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AMD unleashes 65nm beginning in December

AMD’s long awaited 65nm Brisbane core products are just around the corner. DailyTech previously reported that Brisbane is expected to launch in December. AMD’s latest roadmap shows Brisbane 65nm products will arrive as scheduled. Brisbane will be AMD’s first 65nm core and is expected to launch with four parts. The four 65nm Brisbane core based products include the Athlon 64 X2 5000+, 4800+, 4400+ and 3800+. All four models will have 2x512KB of L2 cache and a 65W TDP rating.

AMD Athlon 64 X2 Brisbane 
Model
Core
Frequency
L2 Cache
TDP Expected
5400+ 2.8 GHz 2x512KB 76W Q2'07
5200+ 2.7 GHz 2x512KB 65W Q2'07
5000+ 2.6 GHz 2x512KB 65W
December
4800+ 2.5 GHz 2x512KB 65W December
4400+ 2.3 GHz 2x512KB 65W December
4000+ 2.1 GHz 2x512KB 65W
December

Two additional products will switch over to the Brisbane 65nm core in Q2’2007. This includes the Athlon 64 X2 5200+ and 5400+. The Athlon 64 X2 5600+ will be clocked at 2.8 GHz with a 2x512KB L2 cache configuration. Unlike the lower Brisbane products it will have a 76W TDP rating. AMD’s Brisbane based Athlon 64 X2 5200+ will differ from the current Windsor offering. Instead of the 2.6 GHz clock speed and 2x1MB L2 cache configuration of the Windsor based Athlon 64 X2 5200+, the Brisbane based Athlon 64 X2 5200+ will have a 2x512KB L2 cache configuration and 2.7 GHz clock speed. The Brisbane Athlon 64 X2 5200+ also has a 65W TDP like other Brisbane products.

AMD Athlon 64 X2 Brisbane Energy Efficient
Model
Core
Frequency
L2 Cache
TDP Expected
4400+ 2.3 GHz 2x512KB 35W Q3'07
4200+ 2.2 GHz 2x512KB 35W
Q2'07
4000+ 2.1 GHz 2x512KB 35W Q2'07
3800+ 2.0 GHz 2x512KB 35W
Q2'07

Also arriving in Q2’2007 is energy efficient Brisbane based products. These Energy Efficient processors will have a 35W TDP and be available in Athlon 64 X2 4200+, 4000+ and new 3800+ models. Joining the energy efficient product lineup in Q3’2007 will be the Athlon 64 X2 4400+. The energy efficient Athlon 64 X2 4400+ carries the same 35W TDP as the other low power Brisbane products.

AMD Athlon 64 Lima
Model
Core
Frequency
L2 Cache
TDP Expected
4000+ 2.6 GHz 512KB 45W Q2'07
3800+ 2.4 GHz 512KB 45W
Q1'07
3500+ 2.2 GHz 512KB 45W Q1'07

AMD’s dual-core product lineup isn’t the only lineup switching over to 65nm. Single-core Athlon 64 products based on the 65nm Lima core will arrive in January 2007. Two initial single-core Lima products will be introduced. These products are the Athlon 64 3800+ and Athlon 64 3500+. Joining the 65nm single-core party in Q2’2007 is the Athlon 64 4000+. All single-core Lima based products carry a 45W TDP rating and have 512KB of L2 cache.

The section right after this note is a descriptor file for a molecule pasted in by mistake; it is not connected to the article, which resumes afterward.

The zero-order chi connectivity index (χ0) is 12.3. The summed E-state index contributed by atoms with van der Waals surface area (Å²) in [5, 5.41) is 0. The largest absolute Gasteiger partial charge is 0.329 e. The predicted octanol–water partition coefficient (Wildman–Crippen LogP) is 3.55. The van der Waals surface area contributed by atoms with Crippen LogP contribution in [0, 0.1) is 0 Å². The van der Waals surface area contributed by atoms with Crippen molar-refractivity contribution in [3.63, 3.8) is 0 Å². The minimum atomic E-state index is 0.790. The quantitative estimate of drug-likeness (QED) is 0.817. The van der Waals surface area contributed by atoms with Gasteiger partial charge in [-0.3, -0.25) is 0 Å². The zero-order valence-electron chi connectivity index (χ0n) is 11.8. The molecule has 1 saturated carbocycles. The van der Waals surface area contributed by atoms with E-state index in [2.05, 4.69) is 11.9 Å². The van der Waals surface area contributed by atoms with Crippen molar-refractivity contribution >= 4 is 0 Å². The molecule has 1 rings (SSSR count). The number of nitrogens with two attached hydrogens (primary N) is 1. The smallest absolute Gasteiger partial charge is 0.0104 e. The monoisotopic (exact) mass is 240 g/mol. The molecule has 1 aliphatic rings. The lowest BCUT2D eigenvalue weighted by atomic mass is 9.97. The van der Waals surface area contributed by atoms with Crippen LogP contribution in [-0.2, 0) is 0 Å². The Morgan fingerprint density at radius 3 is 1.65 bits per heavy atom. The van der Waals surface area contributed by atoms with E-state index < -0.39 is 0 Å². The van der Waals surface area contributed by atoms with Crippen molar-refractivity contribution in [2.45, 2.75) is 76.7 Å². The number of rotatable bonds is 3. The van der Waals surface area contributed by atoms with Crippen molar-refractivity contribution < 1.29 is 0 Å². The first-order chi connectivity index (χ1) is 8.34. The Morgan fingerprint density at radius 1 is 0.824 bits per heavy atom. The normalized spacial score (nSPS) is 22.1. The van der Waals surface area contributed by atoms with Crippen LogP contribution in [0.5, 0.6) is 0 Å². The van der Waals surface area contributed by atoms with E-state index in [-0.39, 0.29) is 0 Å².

AMD Sempron Sparta
Model
Core
Frequency
L2 Cache
TDP Expected
3800+ 2.2 GHz 256KB 35W Q2'07
3600+ 2.0 GHz 256KB 35W
Q2'07
3500+ 2.0 GHz 128KB 35W Q2'07
3400+ 1.8 GHz 256KB 35W
Q2'07

Not to be left out of the 65nm transitions is the Sempron product lineup. In Q2’2007 AMD will release four 65nm Sparta based Sempron products. The Sempron Sparta based lineup includes the 3800+, 3600+, 3500+ and 3400+ clocked at 2.2 GHz, 2.0 GHz, and 1.8 GHz respectively. All four Sparta based products carry a 35W TDP. Three of the Sparta based products have 256KB of L2 cache while the Sempron 3500+ only has 128KB of L2 cache.


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Too little too late?
By wingless on 11/14/2006 3:31:12 PM , Rating: 2
Im an AMD fanboy but I get the feeling this is too little too late. Its a necessary step for AMD but we all wish it came 6 months ago. Im holding out to see what the K8L will bring to the table and if AMD will remain competitive with Intel's Core 2's before I upgrade from my 2500mhz X2 4200+. 65nm should be badass for overclocking though so yippee!




RE: Too little too late?
By wingless on 11/14/2006 3:34:08 PM , Rating: 1
....maybe I should go to a 35watt X2 just to save on that light bill. Its hurting our bottom line and If I get an 8800GTX then Ill need a 35watt proc just to be able to keep my 500watt power supply going.

BTW, do any of you know the typical power usage of a harddrive? I have 5 now and really need to consolidate into a couple of 500+gb drive lol. Anybody else a harddrive collector like me?


RE: Too little too late?
By Vertigo101 on 11/14/2006 4:37:25 PM , Rating: 1
I also have 5 Harddrives in my case, plus an external drive.

As far as I know, modern drives consume about 10 watts driving activity, and less than 1 watt while asleep.


RE: Too little too late?
By lucyfek on 11/14/2006 5:12:31 PM , Rating: 1
i've got six. the number has built up over time and the oldest 2 x 80 ata133 raid0 will have to go (sooner or later) as they lag behind at boot (sometimes the controller has hard time to detect them) and nvidia seems to forget about updating parallel raid drivers (vista had never seen them as raid array (actually this probably saved the data on these drives ;)), linux ("stright out of the box" also does not see partitions, not only because ntfs).